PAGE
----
Sponsored by the Grand Teton Association's Jenny Lake Rangers Fund
Content contributions made by the Jenny Lake Climbing Rangers

Record snowfall and early bear sign

As of March 13, 2017, we have received over 536” of snow for the season. This means that there will be a fairly high likelihood of snow remaining on mountain passes and in the high peaks deep into the summer months. If you are planning a backcountry trip this summer it will probably be prudent to bring an ice axe and the knowledge of how to use it.

Last week bear tracks were seen, and confirmed, in the high country of Yellowstone National Park. As we are beginning to move into spring be diligent with proper food storage and think seriously about bringing bear spray with you if you venture into the backcountry. Mandatory food storage requirements are in place and will be strictly enforced.

Valley lakes are experiencing surface flooding, use caution and prepare for alternate trips.  


It has been a busy winter in Grand Teton National Park, with near-record amounts of snow in the mountains and the valley.  The continuous severe winter weather has kept rangers busy with highway closures, highway bison herding, numerous vehicle slide-offs and accidents, plus a handful of backcountry rescues to boot!  Teton Village lost power for nearly a week after the most recent major storm system knocked down several large power lines about two weeks ago!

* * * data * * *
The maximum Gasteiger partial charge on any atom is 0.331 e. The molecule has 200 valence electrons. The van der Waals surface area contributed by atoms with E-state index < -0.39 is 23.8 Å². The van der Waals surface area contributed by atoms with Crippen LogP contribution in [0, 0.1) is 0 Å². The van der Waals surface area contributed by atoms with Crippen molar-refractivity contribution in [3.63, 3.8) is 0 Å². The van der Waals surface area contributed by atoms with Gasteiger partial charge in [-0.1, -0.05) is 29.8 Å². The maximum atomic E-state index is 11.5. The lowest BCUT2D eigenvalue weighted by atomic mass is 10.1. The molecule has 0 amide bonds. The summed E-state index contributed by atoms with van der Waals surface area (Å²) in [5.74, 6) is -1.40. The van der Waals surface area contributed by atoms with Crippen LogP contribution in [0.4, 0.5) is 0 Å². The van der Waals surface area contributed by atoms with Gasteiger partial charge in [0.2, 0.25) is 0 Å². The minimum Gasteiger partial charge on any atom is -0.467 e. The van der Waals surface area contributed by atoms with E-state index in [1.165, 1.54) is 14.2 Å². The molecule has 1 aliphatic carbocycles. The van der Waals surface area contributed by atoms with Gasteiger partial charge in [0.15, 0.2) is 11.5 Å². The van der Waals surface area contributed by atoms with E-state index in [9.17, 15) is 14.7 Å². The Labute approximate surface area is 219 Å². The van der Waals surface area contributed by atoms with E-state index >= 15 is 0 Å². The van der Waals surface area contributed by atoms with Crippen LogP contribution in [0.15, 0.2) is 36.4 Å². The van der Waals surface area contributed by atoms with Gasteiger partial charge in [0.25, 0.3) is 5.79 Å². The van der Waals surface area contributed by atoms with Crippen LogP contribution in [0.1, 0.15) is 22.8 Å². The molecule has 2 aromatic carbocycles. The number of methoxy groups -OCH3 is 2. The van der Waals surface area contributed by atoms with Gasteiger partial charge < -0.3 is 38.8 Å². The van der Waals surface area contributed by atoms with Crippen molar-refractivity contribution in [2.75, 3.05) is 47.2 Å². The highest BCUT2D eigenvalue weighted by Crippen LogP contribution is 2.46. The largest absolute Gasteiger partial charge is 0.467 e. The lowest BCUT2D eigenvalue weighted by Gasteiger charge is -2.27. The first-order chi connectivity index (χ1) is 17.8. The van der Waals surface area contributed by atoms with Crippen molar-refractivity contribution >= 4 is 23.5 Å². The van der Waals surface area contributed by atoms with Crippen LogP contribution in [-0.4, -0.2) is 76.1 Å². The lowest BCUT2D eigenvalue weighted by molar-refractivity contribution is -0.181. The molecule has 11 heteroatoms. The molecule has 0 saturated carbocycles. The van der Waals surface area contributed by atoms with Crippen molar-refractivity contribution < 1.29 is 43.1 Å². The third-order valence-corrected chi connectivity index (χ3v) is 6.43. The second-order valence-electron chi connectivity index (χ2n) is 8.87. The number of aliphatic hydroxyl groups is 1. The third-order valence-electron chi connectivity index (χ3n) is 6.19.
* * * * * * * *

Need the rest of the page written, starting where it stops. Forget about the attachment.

The Teton Range currently has a very deep snow pack with settled snow depths of around eight to eleven feet at the 9,000 foot level.  For detailed information on the current avalanche hazard in Grand Teton National Park, please visit the Bridger-Teton Avalanche Center website.   

Rangers on a recent rescue along the GTNP/JHMR boundary - 2.22.17


Recent storms have deposited more snow throughout the range. Expect to encounter significant amounts of unconsolidated snow above 9,000 feet, below that elevation the snow coverage is roughly 4-6 inches. For the most up to date snow conditions please refer to the Bridger Teton National Forest Avalanche Report at: http://jhavalanche.org/viewTeton , pay particular attention to the Snowpack Summary.
As of November 22nd none of the valley lakes are frozen over.  


We have received quite a bit of snow and rain over the last 10 days. This past weekend we experienced warmer temperatures in the valley, but most of the snow above 10,000 feet stayed, so expect ice and snow to linger in shaded areas and north facing peaks. Cold mornings and shorter days have not allowed for melting in these areas and any new storms will most likely compound existing winter conditions. Most of the classic couloirs, like the Black Ice Couloir, have not received enough melt-freeze to make for adequate alpine ice. This is not a good time of year to attempt long climbs for the first time and climbers should be prepared for rapidly changing weather patterns.